Why Women Stay With Men Who Abuse Them

06Aug08

So, for the record, I have never actually talked openly with a woman who was beaten by her boyfriend or husband. I have, however, recently finished the book Demonic Males which had some interesting ideas in it.

Although it seems counterintuitive, the most obvious reason women stay with men who hit them is that they are afraid of them. In fact, I think a lot of counterintuitive female behavior around men can be explained by fear. The other day, my neighbor invited me into his apartment and we talked for a bit. He was extremely sexually forward with me, and I made up some excuse to leave but I did not tell him directly I was not interested in him, which I should have done. I didn’t tell him directly because I was afraid of him. If I let my neighbor think we might get together in the future, he probably wouldn’t get angry with me. But, if I told him I had no interest in him, he would lose some of his incentive to be civil with me since he would know there was no chance of sleeping with me anyway. My neighbor is probably a nice person who would have just politely said goodbye had I said I wasn’t interested, but I didn’t want to take the 0.5% chance that he wouldn’t be when I was alone in his apartment with him.

Similarly, women who are in abusive relationships are often afraid to get out. They know what being abused is like, and they have presumably survived so far. If they get caught trying to leave, they risk increased anger and abuse and so they feel it may be safer just to say. And, sadly enough, they’re actually right. More women get killed trying to leave abusive relationships than staying in them. This is particularly true if they have children who are not being abused since they don’t want to risk the lives of their children (incidentally, women nearly always do chose to leave if their children are being abused.)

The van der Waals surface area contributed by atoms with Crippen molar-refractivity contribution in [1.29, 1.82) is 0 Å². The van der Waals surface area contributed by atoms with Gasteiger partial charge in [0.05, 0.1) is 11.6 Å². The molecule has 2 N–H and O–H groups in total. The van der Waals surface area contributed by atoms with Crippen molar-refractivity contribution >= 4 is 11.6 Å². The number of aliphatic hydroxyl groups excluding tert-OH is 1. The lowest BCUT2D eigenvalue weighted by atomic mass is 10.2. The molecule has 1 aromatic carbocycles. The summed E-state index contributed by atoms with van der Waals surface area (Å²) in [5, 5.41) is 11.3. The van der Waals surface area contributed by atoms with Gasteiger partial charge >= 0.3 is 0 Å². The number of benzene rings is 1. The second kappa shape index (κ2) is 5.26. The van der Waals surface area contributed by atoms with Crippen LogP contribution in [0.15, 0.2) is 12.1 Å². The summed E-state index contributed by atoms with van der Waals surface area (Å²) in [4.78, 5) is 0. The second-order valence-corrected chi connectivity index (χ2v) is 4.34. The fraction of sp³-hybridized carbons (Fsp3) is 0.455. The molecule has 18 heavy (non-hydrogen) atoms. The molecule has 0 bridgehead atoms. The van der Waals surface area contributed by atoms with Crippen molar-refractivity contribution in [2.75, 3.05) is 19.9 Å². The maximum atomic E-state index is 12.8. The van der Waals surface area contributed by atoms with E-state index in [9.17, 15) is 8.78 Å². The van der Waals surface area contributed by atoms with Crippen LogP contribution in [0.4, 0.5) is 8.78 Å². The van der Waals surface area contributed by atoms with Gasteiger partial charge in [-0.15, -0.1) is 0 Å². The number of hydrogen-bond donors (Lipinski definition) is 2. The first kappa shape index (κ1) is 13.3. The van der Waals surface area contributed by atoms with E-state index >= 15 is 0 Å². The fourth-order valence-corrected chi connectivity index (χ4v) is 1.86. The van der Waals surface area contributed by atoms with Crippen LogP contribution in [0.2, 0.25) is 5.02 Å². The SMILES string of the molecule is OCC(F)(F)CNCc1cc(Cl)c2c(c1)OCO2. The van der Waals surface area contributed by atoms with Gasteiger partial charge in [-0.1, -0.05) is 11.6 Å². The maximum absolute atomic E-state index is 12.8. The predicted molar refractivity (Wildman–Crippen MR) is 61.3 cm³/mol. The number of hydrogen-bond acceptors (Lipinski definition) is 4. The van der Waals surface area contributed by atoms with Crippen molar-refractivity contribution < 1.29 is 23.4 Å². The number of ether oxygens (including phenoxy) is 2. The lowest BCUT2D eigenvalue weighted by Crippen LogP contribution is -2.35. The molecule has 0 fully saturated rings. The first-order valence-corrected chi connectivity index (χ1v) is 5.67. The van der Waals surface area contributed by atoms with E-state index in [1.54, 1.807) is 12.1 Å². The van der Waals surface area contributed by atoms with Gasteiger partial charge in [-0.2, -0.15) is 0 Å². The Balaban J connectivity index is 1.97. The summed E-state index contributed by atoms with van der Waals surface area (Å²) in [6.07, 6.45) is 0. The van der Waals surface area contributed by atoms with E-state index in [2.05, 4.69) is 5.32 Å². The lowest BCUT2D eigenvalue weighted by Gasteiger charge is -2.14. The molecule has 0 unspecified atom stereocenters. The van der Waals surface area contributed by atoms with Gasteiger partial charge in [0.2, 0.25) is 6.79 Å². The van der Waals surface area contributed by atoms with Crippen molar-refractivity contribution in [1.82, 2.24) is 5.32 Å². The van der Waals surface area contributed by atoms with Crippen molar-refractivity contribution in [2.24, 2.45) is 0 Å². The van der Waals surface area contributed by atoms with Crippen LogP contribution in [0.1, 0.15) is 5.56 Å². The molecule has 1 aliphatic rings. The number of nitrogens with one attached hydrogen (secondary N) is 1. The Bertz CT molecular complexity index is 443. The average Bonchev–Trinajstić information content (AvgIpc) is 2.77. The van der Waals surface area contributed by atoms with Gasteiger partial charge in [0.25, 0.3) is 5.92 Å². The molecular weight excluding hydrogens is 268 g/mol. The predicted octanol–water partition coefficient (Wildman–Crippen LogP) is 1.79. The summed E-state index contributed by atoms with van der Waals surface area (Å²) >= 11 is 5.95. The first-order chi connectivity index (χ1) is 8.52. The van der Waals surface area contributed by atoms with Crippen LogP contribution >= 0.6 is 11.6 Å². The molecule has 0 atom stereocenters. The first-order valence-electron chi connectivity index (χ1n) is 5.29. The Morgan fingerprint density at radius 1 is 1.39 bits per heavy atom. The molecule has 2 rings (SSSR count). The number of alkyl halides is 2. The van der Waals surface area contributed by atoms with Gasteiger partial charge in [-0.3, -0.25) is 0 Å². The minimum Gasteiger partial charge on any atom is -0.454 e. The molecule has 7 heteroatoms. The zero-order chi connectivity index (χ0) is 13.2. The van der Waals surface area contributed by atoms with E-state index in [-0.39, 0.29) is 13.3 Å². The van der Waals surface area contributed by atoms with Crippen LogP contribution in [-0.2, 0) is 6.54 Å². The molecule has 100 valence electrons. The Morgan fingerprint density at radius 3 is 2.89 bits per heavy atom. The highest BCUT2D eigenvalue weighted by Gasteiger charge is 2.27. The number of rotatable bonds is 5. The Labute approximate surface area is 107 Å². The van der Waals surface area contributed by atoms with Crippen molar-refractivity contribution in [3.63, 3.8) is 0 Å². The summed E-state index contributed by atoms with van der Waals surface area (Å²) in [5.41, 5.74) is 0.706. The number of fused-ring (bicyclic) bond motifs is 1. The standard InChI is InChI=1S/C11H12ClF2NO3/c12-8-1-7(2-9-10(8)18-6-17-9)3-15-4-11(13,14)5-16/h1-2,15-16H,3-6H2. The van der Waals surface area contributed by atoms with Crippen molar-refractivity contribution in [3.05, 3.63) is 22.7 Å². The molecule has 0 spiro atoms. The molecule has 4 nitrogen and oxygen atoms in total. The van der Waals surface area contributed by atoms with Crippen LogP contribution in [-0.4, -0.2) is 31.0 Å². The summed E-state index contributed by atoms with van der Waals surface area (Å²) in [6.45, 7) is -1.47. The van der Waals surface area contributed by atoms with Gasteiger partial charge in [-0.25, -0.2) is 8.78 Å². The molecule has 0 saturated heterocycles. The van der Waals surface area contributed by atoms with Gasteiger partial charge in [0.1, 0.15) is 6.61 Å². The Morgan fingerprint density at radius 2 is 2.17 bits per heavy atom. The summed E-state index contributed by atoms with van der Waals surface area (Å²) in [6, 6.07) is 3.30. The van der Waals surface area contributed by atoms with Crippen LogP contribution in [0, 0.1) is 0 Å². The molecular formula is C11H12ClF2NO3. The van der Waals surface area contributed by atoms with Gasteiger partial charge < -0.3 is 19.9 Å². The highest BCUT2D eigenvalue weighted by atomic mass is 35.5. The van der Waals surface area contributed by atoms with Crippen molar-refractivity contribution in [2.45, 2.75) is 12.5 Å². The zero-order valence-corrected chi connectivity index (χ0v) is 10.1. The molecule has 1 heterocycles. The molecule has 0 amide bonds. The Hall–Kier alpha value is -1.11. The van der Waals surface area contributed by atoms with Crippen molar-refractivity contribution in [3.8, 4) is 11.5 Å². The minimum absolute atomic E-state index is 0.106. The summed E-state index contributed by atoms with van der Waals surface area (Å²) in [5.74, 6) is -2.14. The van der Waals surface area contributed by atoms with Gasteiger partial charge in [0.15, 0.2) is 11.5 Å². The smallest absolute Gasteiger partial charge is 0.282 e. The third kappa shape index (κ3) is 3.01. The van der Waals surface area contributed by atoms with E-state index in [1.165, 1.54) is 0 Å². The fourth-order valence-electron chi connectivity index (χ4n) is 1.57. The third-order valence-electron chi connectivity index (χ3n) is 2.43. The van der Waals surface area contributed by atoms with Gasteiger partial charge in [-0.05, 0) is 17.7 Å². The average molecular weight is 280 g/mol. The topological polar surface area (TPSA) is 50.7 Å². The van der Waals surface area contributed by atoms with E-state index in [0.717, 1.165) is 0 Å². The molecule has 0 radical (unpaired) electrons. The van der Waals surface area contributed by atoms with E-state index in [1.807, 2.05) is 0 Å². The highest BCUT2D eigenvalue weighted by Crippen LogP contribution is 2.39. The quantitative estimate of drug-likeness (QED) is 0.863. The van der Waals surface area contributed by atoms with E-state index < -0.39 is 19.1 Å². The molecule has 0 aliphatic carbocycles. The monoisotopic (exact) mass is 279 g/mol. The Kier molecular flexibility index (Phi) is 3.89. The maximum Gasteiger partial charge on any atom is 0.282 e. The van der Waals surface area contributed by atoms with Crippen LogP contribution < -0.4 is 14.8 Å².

Chimpanzees and bonobos are the most genetically similar primates to human beings. Male chimpanzees have actually been observed battering female chimpanzees. When the female chimpanzee tries to run off, the male will catch up with and abuse her more so that she learns the easiest path is just to stay with him. This is possible because chimpanzees live in relatively small groups (often just family units) and so there are no other chimpanzees. Bonobos, on the other hand, live in larger groups and the male bonobos don’t batter female bonobos. If one tries, all the other female bonobos living in the larger group will gang up against the abusive male. In captivity chimpanzees actually start behaving the same way. When larger groups of chimpanzees are forced to live together the female chimpanzees will start to gang up against the male ones and so battery is reduced.

In human societies, you will tend to find increased incidences of abuse among women with no support network (i.e. no female friends or family she can turn to for help). In fact, abusive boyfriends and husbands will often work to isolate their girlfriends and wives from their support networks. In these situations, a woman finds herself like an isolated female chimpanzee with no one to turn to. An isolated woman may feel that her best bet is just to appease the man she is with. This is why if you are a woman, your network of friends is extremely important to you. Dating someone who tries to cut you off from your friends can be an even bigger warning sign than someone who hits you.

In fact, I would go so far as to argue that the nuclear family setup that is standard in America is inherently sexist. It mimics a dynamic that allows for partner abuse in chimpanzees, whereas living in larger groups (like happens in other countries) mimics the living environment of the bonabos who have no such abuse. If you are a woman living with a man, increased isolation is more risky for you than it is for him.

There is one other reason why women sometimes stay with men who abuse them, but it’s a little unsavory. Simply stated, women can be turned on by men who abuse them. No one likes to be abused, but in the past it’s possible that women who mated with abusive men had an evolutionary advantage. If abusive men were able to have more offspring by coercing their wives to have more sex than non abusive men, then the women who were more easily coerced would also have more offspring.